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New class of REACH scholars sign commitments
REACH scholar
Mark Martinez signs to become a REACH scholar. - photo by Allie Dean

Five students signed contracts to become REACH scholars in a ceremony earlier this month at Dawson County Junior High School with parents, local officials and school board members on hand.

REACH, Realizing Educational Achievement Can Happen, is a needs-based mentorship and scholarship program that is statewide and is administered by the Georgia Student Finance Authority. It is part of the Complete College Georgia Initiative.

Gov. Nathan Deal launched the program that begins in middle school in 2012. This past spring, the first class of REACH participants graduated high school.

Eighth graders Kelly Coker, Amelia Darby, Kacy Kimbral and Mark Martinez signed forms on Oct.5 that say they will commit to maintaining a 2.5 GPA, meet attendance requirements and stay out of trouble. This is the third cohort of REACH scholars for Dawson County Schools.

REACH scholars pic 2
REACH scholar Kacy Kimbrall, center, poses with her mother and Principal Jeff Clapper after signing to commit to a program that is a part of the Complete College Georgia Initiative. - photo by Allie Dean
Dr. Janice Darnell, director of student support services for Dawson County Schools, welcomed attendees and gave an overview of the program before the scholars were introduced by DCJHS counselor Becca Wilson.

Georgia State Representative Kevin Tanner also spoke and encouraged the students in their efforts moving forward, and a video message from Gov. Deal was played.

The students were commended for making this five-year commitment to their futures.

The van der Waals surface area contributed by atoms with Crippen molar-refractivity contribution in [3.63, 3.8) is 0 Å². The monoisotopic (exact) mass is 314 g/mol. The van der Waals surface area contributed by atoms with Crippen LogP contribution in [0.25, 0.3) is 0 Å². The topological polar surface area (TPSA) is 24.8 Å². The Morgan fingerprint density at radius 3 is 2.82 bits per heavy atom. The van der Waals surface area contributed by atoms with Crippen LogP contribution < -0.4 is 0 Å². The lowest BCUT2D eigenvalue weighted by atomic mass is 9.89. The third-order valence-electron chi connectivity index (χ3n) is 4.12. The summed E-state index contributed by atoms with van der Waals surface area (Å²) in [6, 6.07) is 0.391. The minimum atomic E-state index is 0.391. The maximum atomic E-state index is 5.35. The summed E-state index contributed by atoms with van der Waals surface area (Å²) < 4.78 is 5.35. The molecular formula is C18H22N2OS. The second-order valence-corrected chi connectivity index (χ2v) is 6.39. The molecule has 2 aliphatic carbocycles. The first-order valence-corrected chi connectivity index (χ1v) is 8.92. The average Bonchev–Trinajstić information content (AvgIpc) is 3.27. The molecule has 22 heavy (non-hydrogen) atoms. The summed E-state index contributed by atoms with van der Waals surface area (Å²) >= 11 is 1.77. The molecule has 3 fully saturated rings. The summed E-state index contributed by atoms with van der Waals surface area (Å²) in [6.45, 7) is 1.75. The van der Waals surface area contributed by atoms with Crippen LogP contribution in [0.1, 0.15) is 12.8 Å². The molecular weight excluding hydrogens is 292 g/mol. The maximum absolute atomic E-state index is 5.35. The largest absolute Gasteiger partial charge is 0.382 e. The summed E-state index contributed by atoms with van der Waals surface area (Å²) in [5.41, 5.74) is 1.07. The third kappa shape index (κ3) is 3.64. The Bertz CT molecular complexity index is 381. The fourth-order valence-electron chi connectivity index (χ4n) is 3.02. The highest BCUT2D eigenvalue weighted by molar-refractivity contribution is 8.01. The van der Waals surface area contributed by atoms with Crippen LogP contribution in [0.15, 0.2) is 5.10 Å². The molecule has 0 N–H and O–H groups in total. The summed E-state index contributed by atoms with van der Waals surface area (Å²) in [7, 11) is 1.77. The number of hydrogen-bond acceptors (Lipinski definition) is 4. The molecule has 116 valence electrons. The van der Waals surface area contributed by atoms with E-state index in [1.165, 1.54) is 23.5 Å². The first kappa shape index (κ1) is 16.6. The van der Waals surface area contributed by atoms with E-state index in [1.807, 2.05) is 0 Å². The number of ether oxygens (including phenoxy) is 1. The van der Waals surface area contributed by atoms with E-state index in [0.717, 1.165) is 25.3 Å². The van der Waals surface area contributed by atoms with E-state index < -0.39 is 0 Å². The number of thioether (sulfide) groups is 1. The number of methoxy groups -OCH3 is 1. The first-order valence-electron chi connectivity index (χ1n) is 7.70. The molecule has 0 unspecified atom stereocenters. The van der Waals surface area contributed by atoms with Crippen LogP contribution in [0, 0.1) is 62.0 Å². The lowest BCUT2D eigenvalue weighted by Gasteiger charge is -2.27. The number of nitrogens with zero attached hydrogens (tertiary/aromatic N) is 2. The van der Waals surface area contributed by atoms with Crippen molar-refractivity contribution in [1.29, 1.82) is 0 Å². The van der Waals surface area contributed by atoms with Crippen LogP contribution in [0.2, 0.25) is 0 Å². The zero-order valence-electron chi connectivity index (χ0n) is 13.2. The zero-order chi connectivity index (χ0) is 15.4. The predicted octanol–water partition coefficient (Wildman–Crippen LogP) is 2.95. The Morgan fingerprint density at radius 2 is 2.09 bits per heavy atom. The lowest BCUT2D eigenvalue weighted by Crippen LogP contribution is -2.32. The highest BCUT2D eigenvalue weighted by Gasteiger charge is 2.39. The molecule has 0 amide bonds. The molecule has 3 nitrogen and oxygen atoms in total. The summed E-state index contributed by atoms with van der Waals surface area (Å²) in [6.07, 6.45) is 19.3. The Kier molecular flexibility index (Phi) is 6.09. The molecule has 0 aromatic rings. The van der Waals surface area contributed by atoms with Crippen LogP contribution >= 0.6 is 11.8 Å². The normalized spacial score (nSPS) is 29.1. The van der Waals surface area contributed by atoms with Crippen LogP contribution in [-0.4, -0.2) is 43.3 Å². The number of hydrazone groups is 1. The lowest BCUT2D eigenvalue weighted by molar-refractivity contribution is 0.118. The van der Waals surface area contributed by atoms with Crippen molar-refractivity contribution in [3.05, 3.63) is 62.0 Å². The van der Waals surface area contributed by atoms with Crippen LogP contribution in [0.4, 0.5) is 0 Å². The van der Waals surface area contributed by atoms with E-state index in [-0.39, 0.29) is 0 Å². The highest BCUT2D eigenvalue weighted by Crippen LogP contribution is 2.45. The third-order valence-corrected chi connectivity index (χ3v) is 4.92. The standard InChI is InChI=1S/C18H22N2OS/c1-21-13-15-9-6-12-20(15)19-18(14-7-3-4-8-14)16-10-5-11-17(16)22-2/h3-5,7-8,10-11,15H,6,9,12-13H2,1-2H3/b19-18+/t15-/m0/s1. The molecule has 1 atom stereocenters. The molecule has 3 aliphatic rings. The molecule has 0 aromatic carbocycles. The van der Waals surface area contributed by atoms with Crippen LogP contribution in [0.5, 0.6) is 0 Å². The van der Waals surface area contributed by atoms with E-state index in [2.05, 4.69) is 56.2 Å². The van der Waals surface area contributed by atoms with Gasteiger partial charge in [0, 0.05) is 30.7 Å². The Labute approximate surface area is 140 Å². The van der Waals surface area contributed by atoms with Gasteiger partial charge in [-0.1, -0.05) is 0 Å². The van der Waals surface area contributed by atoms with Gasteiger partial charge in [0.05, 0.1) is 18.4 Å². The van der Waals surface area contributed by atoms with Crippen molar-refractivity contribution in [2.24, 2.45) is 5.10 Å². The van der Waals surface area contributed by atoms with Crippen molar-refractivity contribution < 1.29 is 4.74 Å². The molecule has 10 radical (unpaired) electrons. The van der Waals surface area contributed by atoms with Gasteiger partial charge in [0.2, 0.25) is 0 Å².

Financial aid, academic and social support are all a part of help the scholars will receive to help make sure they finish high school and possibly pursue a post-secondary education.

The program gives students access to mentors at least twice a month and time with their academic coach once a month. Leadership and soft skills’ training are also a part of the opportunity.

Superintendent of Dawson County Schools, Dr. Damon Gibbs, gave closing remarks and explained that there is a financial commitment from the school district to make the program work.

Long-term, the system hopes to offer opportunities for more students in the program.

The reward for completing the program is a $10,000 scholarship for HOPE eligible schools. Many of those schools are also willing to match, and some double match, the scholarship money.

The Oct. 5 ceremony was part of a state-wide signing occurring in multiple school districts.

According to the REACH web site, the program has grown in the last year from 41 Georgia school systems and 330 students participating to 103 school systems and 1,200 students participating. By 2020, the hope is to have 180 systems and 3,000 students in the program.